Do you guys know how much I love baseball. I’m not including a question mark at the end of that sentence because it should be obvious. I get choked up when I think about how it is so hard to not feel romantic about the game. I just wanted to say that I am having a really great time being a fan this season. I was worried that I would not because last year, my ex and I would talk about baseball all.the.time.
In fact, “Who’s your team?” was one of the first things I ever said to him, and when he said “Baseball is my team”, I was smitten. We bonded over it; it was one of my favorite things about our relationship. We broke up a couple of weeks before the World Series, and I thought the new normal - him not being around to talk baseball with anymore - would really suck. And it did suck for the first few games, but now the new normal is just Normal and I am grateful. Go baseball. Go me.
Confession: I don’t feel supported by my peers (fellow writers) and I am envious of their support of one another. It makes me feel like they are trying to tell me something lol. This, coupled with the overwhelming realization that I’m basically 30 and have not achieved anything resembling success in my career as a writer, has me feeling bad for myself. Feeling bad for myself is a grave error and not conducive to good mental health. I realize. And yet. The thing is, even if I really DID want to quit writing, I could not. I can’t be anything other than a writer. It is the only healthy, productive thing I have done with any sort of consistently in my entire life. I struggle to express myself verbally in an eloquent or meaningful way sometimes, and writing has been there — always — acting as a conduit between my inner life and my outer life.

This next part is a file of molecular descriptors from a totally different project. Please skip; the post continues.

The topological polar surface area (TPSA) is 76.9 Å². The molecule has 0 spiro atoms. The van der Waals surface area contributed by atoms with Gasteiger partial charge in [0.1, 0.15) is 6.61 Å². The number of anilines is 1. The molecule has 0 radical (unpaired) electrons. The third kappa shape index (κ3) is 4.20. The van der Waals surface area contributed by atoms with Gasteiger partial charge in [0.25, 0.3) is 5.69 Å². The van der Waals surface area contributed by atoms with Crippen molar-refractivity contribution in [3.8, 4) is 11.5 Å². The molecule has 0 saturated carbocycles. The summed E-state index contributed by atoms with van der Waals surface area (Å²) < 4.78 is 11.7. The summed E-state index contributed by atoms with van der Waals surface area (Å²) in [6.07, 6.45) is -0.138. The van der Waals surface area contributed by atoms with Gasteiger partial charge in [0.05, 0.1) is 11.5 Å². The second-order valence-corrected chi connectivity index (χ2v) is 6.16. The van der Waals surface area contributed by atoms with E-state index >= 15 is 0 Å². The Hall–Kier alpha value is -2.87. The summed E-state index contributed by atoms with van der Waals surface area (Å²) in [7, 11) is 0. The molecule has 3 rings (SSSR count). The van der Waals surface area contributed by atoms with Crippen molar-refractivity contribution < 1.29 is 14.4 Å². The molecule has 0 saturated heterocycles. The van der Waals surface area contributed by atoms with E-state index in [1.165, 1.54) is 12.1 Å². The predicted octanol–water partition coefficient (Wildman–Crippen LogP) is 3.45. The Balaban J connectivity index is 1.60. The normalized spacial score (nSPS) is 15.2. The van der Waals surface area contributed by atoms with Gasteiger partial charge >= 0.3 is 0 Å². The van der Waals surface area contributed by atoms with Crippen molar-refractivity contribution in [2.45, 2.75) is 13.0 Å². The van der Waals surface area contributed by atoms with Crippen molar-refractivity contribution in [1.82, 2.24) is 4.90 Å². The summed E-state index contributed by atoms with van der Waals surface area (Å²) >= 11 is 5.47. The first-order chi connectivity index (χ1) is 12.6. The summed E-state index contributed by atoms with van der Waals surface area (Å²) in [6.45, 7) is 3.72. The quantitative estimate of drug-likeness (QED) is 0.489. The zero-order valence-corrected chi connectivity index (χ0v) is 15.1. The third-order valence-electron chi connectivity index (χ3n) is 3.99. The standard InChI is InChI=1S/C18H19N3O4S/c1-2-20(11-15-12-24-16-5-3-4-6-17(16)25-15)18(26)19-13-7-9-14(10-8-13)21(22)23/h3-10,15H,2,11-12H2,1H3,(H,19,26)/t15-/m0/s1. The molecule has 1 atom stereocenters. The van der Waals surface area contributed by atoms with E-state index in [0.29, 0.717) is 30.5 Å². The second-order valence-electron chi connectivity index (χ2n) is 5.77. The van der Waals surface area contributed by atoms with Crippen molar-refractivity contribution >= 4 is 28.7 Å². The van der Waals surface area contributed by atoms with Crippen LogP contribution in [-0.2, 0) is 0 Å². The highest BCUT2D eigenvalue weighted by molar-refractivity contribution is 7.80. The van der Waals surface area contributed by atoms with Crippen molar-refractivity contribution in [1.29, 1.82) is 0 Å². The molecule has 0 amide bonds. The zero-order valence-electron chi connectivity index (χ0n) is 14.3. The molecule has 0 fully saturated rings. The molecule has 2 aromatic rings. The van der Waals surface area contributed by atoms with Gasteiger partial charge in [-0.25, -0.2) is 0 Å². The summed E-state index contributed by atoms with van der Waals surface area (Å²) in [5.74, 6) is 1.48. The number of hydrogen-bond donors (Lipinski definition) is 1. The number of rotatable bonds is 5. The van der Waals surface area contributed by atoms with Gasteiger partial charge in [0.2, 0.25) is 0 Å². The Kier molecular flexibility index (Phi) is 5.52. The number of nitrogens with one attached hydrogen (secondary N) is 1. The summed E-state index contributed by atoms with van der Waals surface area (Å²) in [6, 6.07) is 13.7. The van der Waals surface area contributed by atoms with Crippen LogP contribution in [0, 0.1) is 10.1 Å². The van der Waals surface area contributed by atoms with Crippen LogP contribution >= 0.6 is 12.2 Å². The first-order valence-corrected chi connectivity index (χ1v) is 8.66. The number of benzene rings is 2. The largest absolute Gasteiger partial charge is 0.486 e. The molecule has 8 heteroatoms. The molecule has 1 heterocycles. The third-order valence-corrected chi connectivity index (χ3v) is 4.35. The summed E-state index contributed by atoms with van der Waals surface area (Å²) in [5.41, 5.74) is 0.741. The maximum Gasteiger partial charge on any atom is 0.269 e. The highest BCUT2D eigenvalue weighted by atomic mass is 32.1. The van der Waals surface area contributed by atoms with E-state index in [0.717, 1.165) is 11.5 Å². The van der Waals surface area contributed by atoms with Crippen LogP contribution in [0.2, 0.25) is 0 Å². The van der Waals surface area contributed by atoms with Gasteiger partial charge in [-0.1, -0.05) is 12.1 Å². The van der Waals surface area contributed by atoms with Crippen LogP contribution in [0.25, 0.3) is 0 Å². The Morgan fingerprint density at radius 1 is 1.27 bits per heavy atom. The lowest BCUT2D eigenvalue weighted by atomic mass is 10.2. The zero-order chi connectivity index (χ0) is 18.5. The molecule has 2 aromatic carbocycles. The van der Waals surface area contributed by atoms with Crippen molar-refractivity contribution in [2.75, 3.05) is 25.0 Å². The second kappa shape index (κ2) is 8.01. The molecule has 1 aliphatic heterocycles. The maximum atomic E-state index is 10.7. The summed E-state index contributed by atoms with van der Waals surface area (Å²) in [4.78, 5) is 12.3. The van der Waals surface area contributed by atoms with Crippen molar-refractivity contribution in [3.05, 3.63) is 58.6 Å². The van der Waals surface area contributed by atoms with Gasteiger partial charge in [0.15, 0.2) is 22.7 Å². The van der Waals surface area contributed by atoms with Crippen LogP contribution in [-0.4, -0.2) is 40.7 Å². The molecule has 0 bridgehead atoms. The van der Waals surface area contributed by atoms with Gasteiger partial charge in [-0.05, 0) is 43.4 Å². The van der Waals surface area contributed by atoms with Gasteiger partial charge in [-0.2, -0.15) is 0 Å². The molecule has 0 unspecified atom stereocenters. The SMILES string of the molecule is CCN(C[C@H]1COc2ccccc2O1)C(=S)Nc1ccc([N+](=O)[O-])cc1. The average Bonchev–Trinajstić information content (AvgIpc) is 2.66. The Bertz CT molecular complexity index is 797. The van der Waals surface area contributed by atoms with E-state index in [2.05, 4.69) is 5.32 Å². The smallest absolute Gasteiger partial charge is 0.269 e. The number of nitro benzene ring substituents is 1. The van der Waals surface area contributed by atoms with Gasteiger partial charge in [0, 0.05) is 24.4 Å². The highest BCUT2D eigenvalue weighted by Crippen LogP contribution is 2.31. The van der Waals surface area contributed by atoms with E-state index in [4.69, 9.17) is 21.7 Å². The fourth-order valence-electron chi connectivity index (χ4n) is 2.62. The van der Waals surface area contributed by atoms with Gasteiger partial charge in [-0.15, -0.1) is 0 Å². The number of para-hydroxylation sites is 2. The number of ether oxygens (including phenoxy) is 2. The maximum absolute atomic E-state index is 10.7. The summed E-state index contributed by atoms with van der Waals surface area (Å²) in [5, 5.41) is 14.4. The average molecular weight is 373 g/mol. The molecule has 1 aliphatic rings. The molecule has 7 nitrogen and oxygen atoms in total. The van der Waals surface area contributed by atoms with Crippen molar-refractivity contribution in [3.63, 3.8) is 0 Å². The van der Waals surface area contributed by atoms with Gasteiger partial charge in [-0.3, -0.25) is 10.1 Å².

It feels lonely to root for myself and feel forgotten by people whose work I look up to. I was worried about this when I left New York, but I’m not naive enough to believe that a city makes a writer. That is bullshit mentality. Adulation is great, and we all like to think that the reward is in the work itself. It is, I’m a firm believer in the hard work of sitting down in front of a blank page and bleeding. Pats on the back from people who know how tough it can be is great too. But if it’s just me on the sidelines, holding up a handmade sign with encouraging words scribbled in marker, this is the time to learn to be okay with that.
It skeeves me out when my dad calls me “baby”. For starters, no, I am not. Second, I know he’s just trying to be the nice guy, and I guess it’s never too late for reconciliation but at this point, it needs to happen when *I* am ready and on *my* terms. And I’m not ready, sorry, man. Hey I heard from my dad today, you guys!